A 2010 study has used radiocarbon levels in bristlecone pines and Irish oak dated from 1700 BCE to 1500 BCE to develop a new calibration curve which is more accurate for this period. It results in the eruption being dated to between 1600 and 1525, a time period which overlaps with the 1570–1500 date range from the archaeological evidence.[56][57] Procedural changes in how ice cores are interpreted would bring that data more in line with the dendrochronological numbers.[58] Another study that has used the patterns of carbon-14 captured in the tree rings from Gordion and bristlecone pines in the North America found the signs of the eruption in the years around 1560 BCE.[59] A 2022 study using tree-ring and ice-core dating ruled out the 1628 BCE ice core event as being the Thera eruption, instead being the result of the eruption of the Alaskan volcano Mount Aniakchak. The study results narrowed the possible dates to 1611 BCE, 1562–1555 BCE and 1538 BCE.[60]

Climatic effects[edit]

Hydrogeologist Philip LaMoreaux asserted in 1995 that the eruption caused significant climatic changes in the eastern Mediterranean region, Aegean Sea and much of the Northern Hemisphere,[61] but that was forcefully rebutted by volcanologist David Pyle a year later.[62]

Around the time of the radiocarbon-indicated date of the eruption, there is evidence for a significant climatic event in the Northern Hemisphere, including failure of crops in China (see below) and evidence from tree rings, cited above: bristlecone pines of California; bog oaks of Ireland, England, and Germany; and other trees in Sweden. The tree rings date the event to 1628 (±65 years) BCE.[51][52] A new (2022) study rules out the possibility that Thera eruption caused this 1628 BCE event and shows it was produced by volcano Mount Aniakchak, and concludes that possible dates for Thera eruption are between 1611 and 1538 BCE.[60]

Historical impact[edit]

Minoan civilization[edit]

Excavation into rock showing doors and windows among the rubble.
Excavation of Akrotiri on Thera
A simple golden figure, displayed.
The only gold object found at the excavation of Akrotiri, a small sculpture of an ibex that was hidden under a floor; a thorough evacuation in advance of the catastrophe must have occurred since few artifacts, and no corpses were buried in the ash.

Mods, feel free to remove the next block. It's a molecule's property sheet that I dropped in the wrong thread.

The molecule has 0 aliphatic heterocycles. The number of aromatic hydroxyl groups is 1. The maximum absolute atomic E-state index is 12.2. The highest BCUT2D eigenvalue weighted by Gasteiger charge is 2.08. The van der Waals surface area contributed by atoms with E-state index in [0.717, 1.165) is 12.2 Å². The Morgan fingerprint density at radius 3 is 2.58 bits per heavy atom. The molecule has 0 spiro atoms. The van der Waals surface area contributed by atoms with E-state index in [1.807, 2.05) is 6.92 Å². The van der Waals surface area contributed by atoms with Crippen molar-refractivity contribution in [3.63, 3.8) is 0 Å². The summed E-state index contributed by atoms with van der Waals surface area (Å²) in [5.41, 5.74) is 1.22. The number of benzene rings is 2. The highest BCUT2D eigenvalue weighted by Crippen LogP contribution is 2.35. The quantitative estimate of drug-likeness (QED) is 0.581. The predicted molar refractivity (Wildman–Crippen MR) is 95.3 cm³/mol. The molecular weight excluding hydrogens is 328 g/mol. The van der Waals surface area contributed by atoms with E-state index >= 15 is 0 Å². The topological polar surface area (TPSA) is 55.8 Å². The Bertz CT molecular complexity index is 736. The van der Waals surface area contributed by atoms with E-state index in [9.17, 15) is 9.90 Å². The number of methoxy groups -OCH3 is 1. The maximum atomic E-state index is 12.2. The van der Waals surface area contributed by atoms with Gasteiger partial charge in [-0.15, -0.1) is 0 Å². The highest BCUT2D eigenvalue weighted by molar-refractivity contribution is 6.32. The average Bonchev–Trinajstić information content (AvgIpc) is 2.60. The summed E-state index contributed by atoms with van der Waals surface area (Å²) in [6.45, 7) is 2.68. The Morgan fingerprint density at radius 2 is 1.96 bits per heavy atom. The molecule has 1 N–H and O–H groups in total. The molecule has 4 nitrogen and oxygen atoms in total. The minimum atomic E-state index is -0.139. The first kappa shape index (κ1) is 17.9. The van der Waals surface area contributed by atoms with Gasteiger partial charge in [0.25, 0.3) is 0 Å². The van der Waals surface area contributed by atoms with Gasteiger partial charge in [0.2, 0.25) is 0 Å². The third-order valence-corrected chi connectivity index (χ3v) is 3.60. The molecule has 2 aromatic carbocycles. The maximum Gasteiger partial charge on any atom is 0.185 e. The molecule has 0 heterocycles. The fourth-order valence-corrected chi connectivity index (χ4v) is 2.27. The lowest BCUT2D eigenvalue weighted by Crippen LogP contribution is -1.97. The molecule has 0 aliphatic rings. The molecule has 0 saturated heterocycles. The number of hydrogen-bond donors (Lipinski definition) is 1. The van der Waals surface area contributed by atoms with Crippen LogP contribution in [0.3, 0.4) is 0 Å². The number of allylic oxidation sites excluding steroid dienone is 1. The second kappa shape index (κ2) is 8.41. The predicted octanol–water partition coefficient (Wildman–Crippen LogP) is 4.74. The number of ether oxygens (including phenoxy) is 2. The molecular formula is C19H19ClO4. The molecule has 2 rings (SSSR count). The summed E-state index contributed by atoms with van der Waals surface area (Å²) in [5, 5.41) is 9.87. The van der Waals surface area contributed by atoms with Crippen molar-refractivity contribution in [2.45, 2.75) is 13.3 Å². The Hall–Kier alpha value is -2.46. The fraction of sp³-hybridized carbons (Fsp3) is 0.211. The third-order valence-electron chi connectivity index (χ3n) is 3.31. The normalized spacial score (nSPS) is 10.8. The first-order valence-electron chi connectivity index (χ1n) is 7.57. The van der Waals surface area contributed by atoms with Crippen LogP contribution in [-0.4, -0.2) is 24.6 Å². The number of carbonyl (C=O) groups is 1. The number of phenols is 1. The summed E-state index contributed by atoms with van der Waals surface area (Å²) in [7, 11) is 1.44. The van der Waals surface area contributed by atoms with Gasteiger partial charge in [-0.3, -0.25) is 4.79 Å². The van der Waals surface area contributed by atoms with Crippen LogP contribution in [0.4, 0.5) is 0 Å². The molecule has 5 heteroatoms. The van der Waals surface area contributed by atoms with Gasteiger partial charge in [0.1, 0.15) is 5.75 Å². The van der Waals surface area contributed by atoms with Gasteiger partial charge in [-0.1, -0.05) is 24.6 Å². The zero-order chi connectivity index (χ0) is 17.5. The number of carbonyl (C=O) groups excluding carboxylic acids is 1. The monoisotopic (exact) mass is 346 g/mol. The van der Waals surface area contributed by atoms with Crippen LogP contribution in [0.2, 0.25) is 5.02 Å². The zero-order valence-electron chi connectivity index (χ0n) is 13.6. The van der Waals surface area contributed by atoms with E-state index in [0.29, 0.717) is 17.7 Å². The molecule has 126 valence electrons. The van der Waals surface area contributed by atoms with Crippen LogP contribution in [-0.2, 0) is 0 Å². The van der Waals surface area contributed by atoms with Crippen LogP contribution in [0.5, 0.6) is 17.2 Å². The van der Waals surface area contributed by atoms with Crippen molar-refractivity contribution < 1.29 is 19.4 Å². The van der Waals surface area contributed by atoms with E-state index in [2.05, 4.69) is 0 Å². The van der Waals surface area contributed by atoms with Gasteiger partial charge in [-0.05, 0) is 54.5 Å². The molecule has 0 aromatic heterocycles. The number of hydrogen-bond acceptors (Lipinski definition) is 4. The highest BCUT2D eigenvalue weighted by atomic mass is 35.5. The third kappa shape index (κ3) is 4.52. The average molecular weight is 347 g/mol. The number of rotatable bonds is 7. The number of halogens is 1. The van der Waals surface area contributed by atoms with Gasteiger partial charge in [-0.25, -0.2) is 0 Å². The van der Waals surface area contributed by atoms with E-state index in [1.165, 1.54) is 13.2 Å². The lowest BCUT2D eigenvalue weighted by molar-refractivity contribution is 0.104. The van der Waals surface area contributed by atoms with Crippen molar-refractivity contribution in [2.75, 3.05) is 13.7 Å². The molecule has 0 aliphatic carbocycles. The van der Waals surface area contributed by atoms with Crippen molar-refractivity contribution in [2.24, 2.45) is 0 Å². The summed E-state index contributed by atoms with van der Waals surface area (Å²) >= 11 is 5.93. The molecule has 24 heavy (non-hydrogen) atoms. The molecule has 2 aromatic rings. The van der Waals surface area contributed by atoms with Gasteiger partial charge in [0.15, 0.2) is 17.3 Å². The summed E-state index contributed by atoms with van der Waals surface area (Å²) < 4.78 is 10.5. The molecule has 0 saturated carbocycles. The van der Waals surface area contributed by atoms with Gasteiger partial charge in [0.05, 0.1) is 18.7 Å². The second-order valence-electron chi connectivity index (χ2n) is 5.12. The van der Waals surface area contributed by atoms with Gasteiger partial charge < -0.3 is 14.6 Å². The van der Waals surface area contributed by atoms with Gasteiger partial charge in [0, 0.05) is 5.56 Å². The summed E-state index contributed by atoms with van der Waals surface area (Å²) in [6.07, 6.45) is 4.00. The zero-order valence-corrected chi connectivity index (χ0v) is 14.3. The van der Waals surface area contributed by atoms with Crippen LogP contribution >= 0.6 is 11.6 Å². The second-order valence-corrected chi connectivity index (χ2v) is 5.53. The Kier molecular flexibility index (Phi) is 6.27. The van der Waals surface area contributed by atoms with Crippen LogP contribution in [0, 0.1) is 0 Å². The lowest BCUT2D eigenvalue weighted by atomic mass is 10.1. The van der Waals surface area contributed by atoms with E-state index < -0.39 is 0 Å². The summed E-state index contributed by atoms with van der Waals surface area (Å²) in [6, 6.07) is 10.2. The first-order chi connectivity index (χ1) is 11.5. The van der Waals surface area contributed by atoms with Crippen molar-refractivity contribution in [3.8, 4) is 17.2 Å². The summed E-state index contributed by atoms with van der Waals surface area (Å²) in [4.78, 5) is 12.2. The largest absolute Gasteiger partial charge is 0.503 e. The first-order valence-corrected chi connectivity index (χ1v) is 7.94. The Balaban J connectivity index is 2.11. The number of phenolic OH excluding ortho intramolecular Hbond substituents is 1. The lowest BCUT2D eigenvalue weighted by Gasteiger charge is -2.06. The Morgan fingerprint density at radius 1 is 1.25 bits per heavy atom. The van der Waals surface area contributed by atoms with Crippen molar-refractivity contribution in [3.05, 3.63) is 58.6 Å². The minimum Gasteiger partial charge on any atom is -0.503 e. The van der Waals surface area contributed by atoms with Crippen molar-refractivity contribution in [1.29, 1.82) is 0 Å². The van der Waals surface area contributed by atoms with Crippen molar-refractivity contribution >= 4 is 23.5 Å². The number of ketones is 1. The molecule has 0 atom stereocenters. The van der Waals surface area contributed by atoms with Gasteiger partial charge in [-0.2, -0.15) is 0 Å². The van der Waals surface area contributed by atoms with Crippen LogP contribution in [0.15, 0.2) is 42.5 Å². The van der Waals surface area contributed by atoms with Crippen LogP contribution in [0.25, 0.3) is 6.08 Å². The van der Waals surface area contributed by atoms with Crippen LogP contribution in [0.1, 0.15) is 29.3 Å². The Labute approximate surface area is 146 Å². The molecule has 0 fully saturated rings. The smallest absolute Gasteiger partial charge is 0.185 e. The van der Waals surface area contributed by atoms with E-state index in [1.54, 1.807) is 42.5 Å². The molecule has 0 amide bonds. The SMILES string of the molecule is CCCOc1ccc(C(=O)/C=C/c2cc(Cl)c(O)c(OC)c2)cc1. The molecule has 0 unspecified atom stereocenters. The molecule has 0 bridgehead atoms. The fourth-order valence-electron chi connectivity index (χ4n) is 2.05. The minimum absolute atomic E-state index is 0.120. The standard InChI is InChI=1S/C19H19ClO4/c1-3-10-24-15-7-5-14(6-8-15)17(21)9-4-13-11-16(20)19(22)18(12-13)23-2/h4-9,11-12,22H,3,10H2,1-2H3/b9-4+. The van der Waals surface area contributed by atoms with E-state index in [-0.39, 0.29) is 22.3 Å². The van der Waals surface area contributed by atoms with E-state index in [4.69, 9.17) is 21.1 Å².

The eruption devastated the nearby Minoan settlement at Akrotiri on Santorini, which was entombed in a layer of pumice.[63] It is believed that the eruption also severely affected the Minoan population on Crete, but the extent of the impact is debated. Early hypotheses proposed that ashfall from Thera on the eastern half of Crete choked off plant life, causing starvation of the local population.[64] After more thorough field examinations, the hypothesis has lost credibility, as it has been determined that no more than 5 mm (0.20 in) of ash fell anywhere on Crete.[65] Other hypotheses have been proposed based on archaeological evidence found on Crete indicating that a tsunami, likely associated with the eruption, impacted the coastal areas of Crete and may have devastated the Minoan coastal settlements.[66][4][67][68] Another hypothesis is that much of the damage done to Minoan sites resulted from a large earthquake and the fires it caused, which preceded the Thera eruption.[69][70]

Significant Minoan remains have been found above the Thera ash layer and tsunami level dating from the Late Minoan I era, and it is unclear whether the effects of the ash and tsunami were enough to trigger the downfall of the Minoan civilization. Some sites were abandoned or settlement systems significantly interrupted in the immediate aftermath of the eruption.[68] As the Minoans were a sea power and depended on ships for their livelihood, the Thera eruption likely caused them significant economic hardship. Whether the effects were enough to trigger the downfall of the civilization is intensely debated. The Mycenaean conquest of the Minoans occurred in the Late Minoan II period (1450–1400 BC). The Mycenaeans were a military civilization. Using their functional navy and a well-equipped army, they were capable of an invasion. Mycenaean weaponry has been found in burials on Crete. This demonstrates Mycenaean military influence not many years after the eruption.[71] Many archaeologists speculate that the eruption caused a crisis in Minoan civilization, making them vulnerable to conquest by the Mycenaeans.[4]

Chinese records[edit]